These are a just a few examples of how Windermere agents are making a difference.
Education First Scholarship Program
Seattle, WA: For the second year in a row, agents with the Windermere Wall Street Group offices have pooled their local Windermere Foundation funds to sponsor college scholarships for low-income youth who strive to improve their lives. Through a partnership with Education First, students receive tuition assistance along with access to college coaching services to stay on track.
The Windermere Wall Street, Magnolia, and Queen Anne offices used their funds to sponsor Yosef Yirdaw, who plans to study computer science at Eastern Washington University. Originally an orphan from Ethiopia, he shined in high school with both academics and cross country.
The Windermere office in West Seattle sponsored Brandon Olivera, a Chief Sealth High School graduate heading to the University of Washington, who is setting an example for his younger brothers to follow. During high school, Brandon spent many hours working in his father’s restaurant while making sure to help his siblings with their homework.
Both scholars will be the first in their families to attend college. The Windermere Wall Street Group offices have generously donated a total of $12,000 to Education First’s scholarship program since 2016.
Equipped 4 Success School Supply Drive
Alameda, CA: Through the Windermere Foundation, Windermere Bay Area Properties offices donated $1,000 to the Alameda Education Foundation (AEF) to purchase new backpacks and supplies for their Equipped 4 Success School Supply Drive. Contributions to the drive provide homeless, formerly homeless, and low-income students with the materials they need to be ready to learn on the first day of school.
The mission of the Alameda Education Foundation is to engage the community, raise funds, and coordinate programs to support and enhance the quality of K-12 public education in Alameda.
Make The “Change” For Lewis County
Centralia, WA: On August 21, the Windermere Centralia office teamed up with KELA/KMNT Radio to host the Make The “Change” For Lewis County fundraising event. A school bus was parked next to the Windermere office to collect school supplies, checks, cash or change, and KELA/KMNT Radio was on site broadcasting live from the event. Over $2,000 worth of school supplies were collected for Lewis County schoolkids in need.
High Point Healthy Families Celebration
Seattle, WA: Approximately 830 community members attended this annual event on August 15 hosted by Neighborhood House, whose mission is to partner with diverse individuals and families to build community and achieve their goals for health, education, and self-sufficiency. With the help of a $3,000 donation from the Windermere Foundation, Neighborhood House was able to purchase enough school supplies to stuff 500 backpacks and serve 100 more school-aged youth than last year. Seattle Mayor Jenny Durkan was also on hand at the event to help distribute backpacks.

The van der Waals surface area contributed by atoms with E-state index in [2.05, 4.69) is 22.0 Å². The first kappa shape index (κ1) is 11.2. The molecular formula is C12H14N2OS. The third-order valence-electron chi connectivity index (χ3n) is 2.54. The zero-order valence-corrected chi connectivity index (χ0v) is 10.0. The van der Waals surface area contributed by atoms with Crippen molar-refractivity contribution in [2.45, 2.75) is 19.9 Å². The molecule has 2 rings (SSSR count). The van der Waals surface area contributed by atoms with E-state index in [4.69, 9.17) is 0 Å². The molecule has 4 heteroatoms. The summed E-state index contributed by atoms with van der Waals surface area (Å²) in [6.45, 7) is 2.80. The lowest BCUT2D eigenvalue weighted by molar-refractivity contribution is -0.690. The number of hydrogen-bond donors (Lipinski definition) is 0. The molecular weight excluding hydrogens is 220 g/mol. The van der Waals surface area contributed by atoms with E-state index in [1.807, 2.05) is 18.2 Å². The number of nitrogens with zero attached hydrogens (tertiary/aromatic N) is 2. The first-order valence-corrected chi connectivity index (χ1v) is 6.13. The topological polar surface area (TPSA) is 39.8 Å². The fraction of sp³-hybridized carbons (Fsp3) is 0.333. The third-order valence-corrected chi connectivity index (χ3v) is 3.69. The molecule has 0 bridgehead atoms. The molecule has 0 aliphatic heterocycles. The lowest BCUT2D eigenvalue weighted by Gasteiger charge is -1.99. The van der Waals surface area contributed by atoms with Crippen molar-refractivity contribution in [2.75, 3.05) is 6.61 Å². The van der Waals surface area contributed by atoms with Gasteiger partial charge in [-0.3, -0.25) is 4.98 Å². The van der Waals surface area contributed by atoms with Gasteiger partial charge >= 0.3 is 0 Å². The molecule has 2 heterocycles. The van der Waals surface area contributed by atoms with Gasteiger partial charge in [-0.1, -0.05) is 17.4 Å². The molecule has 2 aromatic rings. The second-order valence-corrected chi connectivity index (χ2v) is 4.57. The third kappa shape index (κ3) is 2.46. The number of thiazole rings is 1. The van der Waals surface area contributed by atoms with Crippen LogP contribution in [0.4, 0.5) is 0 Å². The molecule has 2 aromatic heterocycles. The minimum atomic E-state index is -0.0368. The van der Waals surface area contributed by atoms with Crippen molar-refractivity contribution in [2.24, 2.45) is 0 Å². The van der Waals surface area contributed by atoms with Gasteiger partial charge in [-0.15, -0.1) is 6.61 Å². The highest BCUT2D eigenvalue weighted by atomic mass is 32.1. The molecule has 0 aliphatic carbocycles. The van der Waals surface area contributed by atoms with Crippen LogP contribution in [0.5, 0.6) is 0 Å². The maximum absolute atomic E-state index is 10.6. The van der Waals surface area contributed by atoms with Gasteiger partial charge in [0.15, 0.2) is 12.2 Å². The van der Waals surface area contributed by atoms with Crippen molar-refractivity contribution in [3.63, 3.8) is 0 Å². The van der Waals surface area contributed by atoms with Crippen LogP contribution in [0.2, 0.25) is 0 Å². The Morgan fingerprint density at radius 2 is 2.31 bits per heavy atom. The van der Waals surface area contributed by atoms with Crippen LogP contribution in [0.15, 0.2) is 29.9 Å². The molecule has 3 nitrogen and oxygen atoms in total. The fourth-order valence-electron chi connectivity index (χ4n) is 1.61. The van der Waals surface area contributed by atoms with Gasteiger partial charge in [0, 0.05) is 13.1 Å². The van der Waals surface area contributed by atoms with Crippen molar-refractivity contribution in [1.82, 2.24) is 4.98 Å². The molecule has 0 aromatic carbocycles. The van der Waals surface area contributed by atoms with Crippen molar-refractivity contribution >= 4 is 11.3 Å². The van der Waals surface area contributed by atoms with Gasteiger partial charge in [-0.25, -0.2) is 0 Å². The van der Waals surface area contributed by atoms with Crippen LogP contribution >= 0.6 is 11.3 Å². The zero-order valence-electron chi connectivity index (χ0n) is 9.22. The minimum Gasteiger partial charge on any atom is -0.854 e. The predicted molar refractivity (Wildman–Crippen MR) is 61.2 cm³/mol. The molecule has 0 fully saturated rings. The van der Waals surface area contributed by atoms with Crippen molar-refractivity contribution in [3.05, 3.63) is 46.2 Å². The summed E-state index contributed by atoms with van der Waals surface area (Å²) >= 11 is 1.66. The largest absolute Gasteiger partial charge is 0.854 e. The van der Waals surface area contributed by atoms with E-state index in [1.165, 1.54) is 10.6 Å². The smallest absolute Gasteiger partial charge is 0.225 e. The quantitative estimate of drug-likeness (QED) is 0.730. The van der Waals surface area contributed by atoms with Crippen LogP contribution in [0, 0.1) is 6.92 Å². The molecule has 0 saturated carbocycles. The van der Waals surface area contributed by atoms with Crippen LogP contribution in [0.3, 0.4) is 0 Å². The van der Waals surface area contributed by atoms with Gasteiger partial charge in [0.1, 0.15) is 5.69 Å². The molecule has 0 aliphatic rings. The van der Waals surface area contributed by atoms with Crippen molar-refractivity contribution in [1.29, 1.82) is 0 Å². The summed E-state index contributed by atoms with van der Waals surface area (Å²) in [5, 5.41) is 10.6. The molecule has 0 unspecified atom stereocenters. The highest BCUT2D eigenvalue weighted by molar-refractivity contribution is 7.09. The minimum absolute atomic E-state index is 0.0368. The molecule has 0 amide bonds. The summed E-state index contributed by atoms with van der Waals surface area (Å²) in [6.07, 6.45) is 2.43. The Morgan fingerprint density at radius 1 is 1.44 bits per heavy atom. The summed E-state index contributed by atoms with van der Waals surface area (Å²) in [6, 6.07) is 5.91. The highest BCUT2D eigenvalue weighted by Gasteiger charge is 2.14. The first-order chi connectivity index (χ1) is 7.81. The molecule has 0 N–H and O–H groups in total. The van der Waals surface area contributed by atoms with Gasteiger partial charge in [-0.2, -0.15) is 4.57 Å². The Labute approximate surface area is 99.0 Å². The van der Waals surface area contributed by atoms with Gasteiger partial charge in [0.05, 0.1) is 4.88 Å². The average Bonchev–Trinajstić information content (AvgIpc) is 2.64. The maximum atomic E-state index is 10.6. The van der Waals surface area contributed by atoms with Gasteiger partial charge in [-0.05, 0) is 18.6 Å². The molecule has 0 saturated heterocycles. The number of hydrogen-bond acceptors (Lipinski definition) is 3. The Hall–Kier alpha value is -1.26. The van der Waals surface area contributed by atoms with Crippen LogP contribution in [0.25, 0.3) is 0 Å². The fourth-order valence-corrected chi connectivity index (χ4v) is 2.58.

Thanks to the generous donations and support of Windermere owners, agents, staff, and the public, the Windermere Foundation has been able to raise over $36 million since 1989 to support local non-profit organizations that provide services to low-income and homeless families in our communities. If you’d like to help support programs in your community, please click on the Donate button.
To learn more about the Windermere Foundation, please visit WindermereFoundation.com.
When it comes to upgrading your home with the latest technology, your garage is likely to be the last thing on your radar. But as electric vehicles and even self-driving cars are hitting the road across the country, real estate listings are touting smart garages in high-tech cities like Palo Alto, California and Austin, Texas. Not to mention the simple fact that garage tech can boost security and convenience for your home, no matter what kind of car you drive. Here, we outline four of the simplest things you can do to make your garage smarter.
1. Learn about internet-connected devices you can install in your garage.
There are all kinds of benefits to installing internet-connected systems in and around your garage — from opening and closing your garage door remotely, to using cameras to monitor your garage, to checking up on your car from anywhere in the world. How’s that for convenience?
These internet-connected devices don’t have to be complicated, either. In fact, they’re designed for your ease of use. You can find smart add-ons for your existing garage door opener, or if you want to go all out (and potentially obtain additional security and other features), you can purchase a brand new, high-tech garage door system with all the bells and whistles.
2. Install motion-sensor lights and security cameras near your garage and other entryways.
Since most thieves like to do their dirty work in the dark, motion-sensor lights can be an effective deterrent to a garage break-in. And if you have security cameras installed too, the police may be able to better identify the perps — if anything ever does happen.